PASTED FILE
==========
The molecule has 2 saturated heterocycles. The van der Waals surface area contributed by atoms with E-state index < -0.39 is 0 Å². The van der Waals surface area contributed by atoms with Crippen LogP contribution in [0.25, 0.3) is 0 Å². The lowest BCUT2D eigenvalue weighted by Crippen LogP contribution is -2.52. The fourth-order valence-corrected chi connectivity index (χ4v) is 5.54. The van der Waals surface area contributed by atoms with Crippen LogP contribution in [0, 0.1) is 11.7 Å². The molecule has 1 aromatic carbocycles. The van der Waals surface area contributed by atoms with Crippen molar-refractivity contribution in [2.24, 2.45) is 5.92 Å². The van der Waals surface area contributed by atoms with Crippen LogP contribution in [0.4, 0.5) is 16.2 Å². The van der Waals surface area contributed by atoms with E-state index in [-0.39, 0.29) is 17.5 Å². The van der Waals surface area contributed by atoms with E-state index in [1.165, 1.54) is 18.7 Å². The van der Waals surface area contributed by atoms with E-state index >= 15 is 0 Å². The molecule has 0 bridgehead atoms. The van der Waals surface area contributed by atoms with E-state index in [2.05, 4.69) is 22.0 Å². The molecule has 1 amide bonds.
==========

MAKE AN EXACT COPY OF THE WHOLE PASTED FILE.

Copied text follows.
The molecule has 2 saturated heterocycles. The van der Waals surface area contributed by atoms with E-state index < -0.39 is 0 Å². The van der Waals surface area contributed by atoms with Crippen LogP contribution in [0.25, 0.3) is 0 Å². The lowest BCUT2D eigenvalue weighted by Crippen LogP contribution is -2.52. The fourth-order valence-corrected chi connectivity index (χ4v) is 5.54. The van der Waals surface area contributed by atoms with Crippen LogP contribution in [0, 0.1) is 11.7 Å². The molecule has 1 aromatic carbocycles. The van der Waals surface area contributed by atoms with Crippen molar-refractivity contribution in [2.24, 2.45) is 5.92 Å². The van der Waals surface area contributed by atoms with Crippen LogP contribution in [0.4, 0.5) is 16.2 Å². The van der Waals surface area contributed by atoms with E-state index in [-0.39, 0.29) is 17.5 Å². The van der Waals surface area contributed by atoms with E-state index in [1.165, 1.54) is 18.7 Å². The van der Waals surface area contributed by atoms with E-state index >= 15 is 0 Å². The molecule has 0 bridgehead atoms. The van der Waals surface area contributed by atoms with E-state index in [2.05, 4.69) is 22.0 Å². The molecule has 1 amide bonds.